“Errors are an integral part of life. Ashley Stokes is well aware of it. His characters, their lives distorted by the historical context the author places them in, struggle against themselves, against others, against unemployment, violence, and death – and take wrong decisions in a society that does not leave them a choice. Berlin – one of the cities the author focuses on – becomes a character itself, an integral setting in interaction with the people involved.”
I’ll be appearing at a few events over the next few weeks, all are free and open to all.
First up, on June 18th I’ll be reading at Live Lit Lounge at The Birdcage in Norwich, alongside Andy Bennett, Tim Sykes and Sharlene Teo. Doors open at 7.30.
On June 20th, I’ll be talking about all things Unthology, with Robin Jones, Roelof Bakker, Charlie Hill and Ruby Cowling, at the London Short Story Festival, Waterstones, Piccadilly, 3pm, free.
Reading from the books will be:
There’s a new review of Unthology 6 on the Books and Things blog. It’s very heartening to see writers we’ve published for the first time, like Luke Melia and Victoria Hattersley get some well-deserved attention.
“Ah, how I love a good short story anthology – and the latest one from Unthank Books, Unthology 6, is no exception. I may have to get my hands on the previous five to have a look. This collection has everything from poignant realism to more experience and speculative pieces. The variety is wonderful. There’s love, grief, family, drugs, aging, psychological experiments, minor stalking and uncontrollable nasal hair. And references to Dickens. What more could you ask for?”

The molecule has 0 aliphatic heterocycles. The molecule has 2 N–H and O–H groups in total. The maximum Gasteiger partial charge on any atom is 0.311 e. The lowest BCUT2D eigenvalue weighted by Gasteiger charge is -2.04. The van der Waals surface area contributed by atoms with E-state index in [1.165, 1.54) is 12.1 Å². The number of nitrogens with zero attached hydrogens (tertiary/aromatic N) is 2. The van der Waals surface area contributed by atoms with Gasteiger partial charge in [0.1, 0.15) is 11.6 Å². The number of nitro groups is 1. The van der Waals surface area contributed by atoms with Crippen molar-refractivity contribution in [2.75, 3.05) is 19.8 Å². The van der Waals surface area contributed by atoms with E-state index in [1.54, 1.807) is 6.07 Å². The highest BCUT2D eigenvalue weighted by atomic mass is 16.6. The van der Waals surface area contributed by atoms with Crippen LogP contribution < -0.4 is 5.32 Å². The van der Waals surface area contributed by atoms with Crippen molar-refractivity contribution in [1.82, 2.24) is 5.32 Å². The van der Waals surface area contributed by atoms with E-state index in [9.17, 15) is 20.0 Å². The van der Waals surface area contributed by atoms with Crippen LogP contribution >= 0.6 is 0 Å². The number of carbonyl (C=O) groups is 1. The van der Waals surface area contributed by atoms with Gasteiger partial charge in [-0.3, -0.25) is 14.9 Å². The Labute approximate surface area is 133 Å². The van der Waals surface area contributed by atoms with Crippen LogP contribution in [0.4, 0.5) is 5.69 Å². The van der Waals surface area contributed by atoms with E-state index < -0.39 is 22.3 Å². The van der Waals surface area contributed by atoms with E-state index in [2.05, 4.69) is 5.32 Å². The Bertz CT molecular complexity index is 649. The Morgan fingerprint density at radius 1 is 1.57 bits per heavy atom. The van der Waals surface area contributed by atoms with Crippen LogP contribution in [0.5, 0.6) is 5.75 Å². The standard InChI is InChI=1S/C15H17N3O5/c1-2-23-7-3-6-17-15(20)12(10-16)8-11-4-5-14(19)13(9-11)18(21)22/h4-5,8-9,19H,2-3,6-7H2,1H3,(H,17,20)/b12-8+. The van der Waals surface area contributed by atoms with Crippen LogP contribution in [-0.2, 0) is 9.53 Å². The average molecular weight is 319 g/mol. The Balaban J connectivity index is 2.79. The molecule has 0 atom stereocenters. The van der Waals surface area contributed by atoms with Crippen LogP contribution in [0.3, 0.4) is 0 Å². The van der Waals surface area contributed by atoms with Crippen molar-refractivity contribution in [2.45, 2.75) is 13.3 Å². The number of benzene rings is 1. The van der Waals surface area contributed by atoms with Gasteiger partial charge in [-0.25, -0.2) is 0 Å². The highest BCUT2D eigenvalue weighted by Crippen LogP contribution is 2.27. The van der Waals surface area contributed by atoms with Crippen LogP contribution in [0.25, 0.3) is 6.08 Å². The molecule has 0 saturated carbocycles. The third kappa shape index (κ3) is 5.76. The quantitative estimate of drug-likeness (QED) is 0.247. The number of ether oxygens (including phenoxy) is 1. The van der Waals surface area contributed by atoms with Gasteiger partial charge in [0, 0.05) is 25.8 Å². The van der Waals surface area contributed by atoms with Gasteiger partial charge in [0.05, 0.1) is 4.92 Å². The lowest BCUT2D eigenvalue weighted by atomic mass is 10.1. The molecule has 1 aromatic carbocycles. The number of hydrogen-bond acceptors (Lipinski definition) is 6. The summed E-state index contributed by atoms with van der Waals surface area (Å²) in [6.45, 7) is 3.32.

New review of Unthology 6, this time from We Love This Book.
“This collection begins with a story (“Psycho-Nasal Aggravation Syndrome” by Gordon Collins) of which the final image made me splutter with horrified amusement: a promising introduction to the Unthology series. This story was followed by 16 more, of varying length and style which entertained me on several train journeys. The editors of the Unthology series have no restrictions on word count or theme and this approach has led to a collection that has no agenda, except to bring attention to fresh new fiction. I’m certain any reader will find stories they enjoy in this collection, my own personal favourites being “Power Surge” by Graeme Finnie and “Stalemate” by Simon Griffiths.”
You can read the full review here.
There’s another great review of Unthology 6 out, this time from Our Book Reviews.
“Yet another truly fabulous collection compiled by these two editors who, for me, don’t seem able to put a foot wrong.”
You can read the whole review here.
To celebrate the publication of Unthology 6, Unthank Book are now offering the Kindle version of Unthology 5 for £2.49.
Looking back at Unthology 5, Andrew Oldham and John D Rutter talk about their contributions on the Unthank Blog.
“I think Ashley is an excellent editor, he’s not afraid to question something in your writing if he thinks it will benefit the fiction and the anthology. That is a great skill for an editor to have and improves the craft of the writer. Writers can often be too close to their work, a case of not seeing the wood for the trees, and you need someone to question what your work is about and then to ask that question again and again until you actually consider what is at the heart of the story. This is what makes the Unthology series so good, at the heart of every story there is something linking together the writers ideas in the anthology so that it works as a whole but each story propels the reader on and on, challenging them to reassess their views on short fiction.”
First review of Unthology 6 is with us, posted by Skylightrain, and it says very nice things indeed.
“The restraint of each of the featured authors ensures your involvement in each tale; far from being a passive reader, you must engage your brain and actually work at teasing out the meaning – form your own conclusions while simultaneously being swept along by the ideas and imagery presented by the writers. And what can be more satisfying in a short story anthology than that?”
You can read the whole review here:
“We’re talking here about a veritable cavalcade of witty and stylish writers to complement great weather’s high-octane poets, plus the launch of Unthology 6 and a general party to celebrate five years of Unthank. We will raise many glasses to the lost.”
You can read the full interview here.